Grace to you!
There are certain truths we want and hate at the same time. We want the doctor to tell us everything about our diagnosis though we are afraid the truth may break us.
Many times the truth is bitter. Hardly do we like to listen to it especially if it doesn’t favor us.
Shouldn’t the truth be told, even when it hurts? Yes, it must be told with love and gentleness but some truths are challenging to us in any event, no matter how and when they are told.
The Lord Jesus, truth par excellence, always models the way for believers. Did you observe that the way Jesus taught his disciples was a gradual movement from soft, gentle things to more challenging stuff? His teachings and examples weren’t simply about the nicest things to say or lead, but the truthful.
In dealing with the things of God’s Kingdom, Jesus doesn’t promise only pleasant experiences. He points to the alternate reality of opposition and persecution. Hear him speak these words to his disciples and to us: “I have come to set the earth on fire, and how I wish it were already blazing! There is a baptism with which I must be baptized, and how great is my anguish until it is accomplished! Do you think that I have come to establish peace on the earth? No, I tell you, but rather division…”(Luke 12:49-53).
Surely fire has many symbols in the bible. For example, we hear of the fire of Divine love, God’s burning love for us (see Deuteronomy 4:24; Ex 13:21–22; etc.). The New Testament tells us how this love of God led to the coming of the Son: “God so loved the world that he gave his only Son” (John 3:16). It’s for love of us that Jesus willing gave up his life (John 15:13).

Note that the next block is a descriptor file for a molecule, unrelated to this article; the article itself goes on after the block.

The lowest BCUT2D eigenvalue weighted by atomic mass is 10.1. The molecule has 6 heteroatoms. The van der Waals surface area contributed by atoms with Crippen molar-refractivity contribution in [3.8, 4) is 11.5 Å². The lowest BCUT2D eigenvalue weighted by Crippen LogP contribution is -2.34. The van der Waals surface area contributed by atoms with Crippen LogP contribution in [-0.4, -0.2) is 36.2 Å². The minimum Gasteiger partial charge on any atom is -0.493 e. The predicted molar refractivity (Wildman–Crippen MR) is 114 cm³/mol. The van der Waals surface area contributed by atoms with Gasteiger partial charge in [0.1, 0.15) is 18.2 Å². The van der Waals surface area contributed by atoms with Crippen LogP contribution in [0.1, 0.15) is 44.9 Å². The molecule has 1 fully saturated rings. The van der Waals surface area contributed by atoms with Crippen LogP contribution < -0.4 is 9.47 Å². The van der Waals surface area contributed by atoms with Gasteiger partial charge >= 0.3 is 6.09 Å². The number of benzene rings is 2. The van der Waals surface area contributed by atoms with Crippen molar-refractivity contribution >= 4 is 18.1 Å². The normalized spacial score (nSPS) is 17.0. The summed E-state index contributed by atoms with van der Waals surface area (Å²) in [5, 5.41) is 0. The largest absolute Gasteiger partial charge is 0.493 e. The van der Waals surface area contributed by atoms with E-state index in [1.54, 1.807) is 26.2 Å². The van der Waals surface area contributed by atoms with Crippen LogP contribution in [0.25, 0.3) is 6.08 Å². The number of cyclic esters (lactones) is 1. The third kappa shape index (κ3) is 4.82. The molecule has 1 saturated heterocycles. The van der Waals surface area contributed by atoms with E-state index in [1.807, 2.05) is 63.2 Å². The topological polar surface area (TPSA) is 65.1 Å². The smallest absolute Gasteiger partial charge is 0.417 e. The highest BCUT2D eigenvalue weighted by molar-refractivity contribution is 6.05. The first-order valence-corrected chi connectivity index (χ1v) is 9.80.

Fire could also mean the Holy Spirit, who descended on the disciples on tongues of fire (Acts 2:3). Saint Josemaría Escrivá spoke too of apostolic fire, the zeal to spread the message of peace amidst sufferings and persecutions (Christ Is Passing By, 120).
The most literal interpretation of the first sentence of this text (which is my interest here), is that Jesus is pointing to the reality of persecutions that come from being a disciple of his, being a believer. What he calls “his baptism” was the crucifixion. You better know at baptism we equally die with Christ to live the life of the redeemed.
Jesus tells it like it is and invites us to accept the truth, the whole truth, not partial truth.
In our Christian life, wouldn’t it be wonderful if we knew the whole truth – the crown and the cross, the joys and the sorrows – so when we accept the Gospel, we know for certain it isn’t all a lullaby experience, but sometimes challenging. Cafeteria discipleship is a joke. It’s deceitful.
Don’t you feel hurt when you have accepted something at face value and realized those responsible didn’t tell you the whole truth? They simply were selling. This can cause one so much pain to realize someone was deceitful. In the same way, we shouldn’t lie or speak half-truths, or simply sugarcoat what we shouldn’t. Unleash the liberating force of the truth.
I pray we dare to accept the Gospel – not some of it, but its entirety with the nudges and sometimes, the thorns following that choice.
Remain blessed in your love for the truth of the Gospel and be courageous.
God love you. God bless you.
Fr. Maurice Emelu
Author and Goal
Father Maurice Emelu PhD., provides a daily blog of reflections based on the Scriptural readings of the day from the Catholic liturgical calendar. The goal is to teach, inspire, encourage, and foster healing through the grace of God's word. They are written in a language that is appropriate for a general audience. You will find these reflections helpful for your spiritual growth, inspiration, and developing your thoughts. They may also be useful for ministers in preparing their sermons for liturgical celebrations.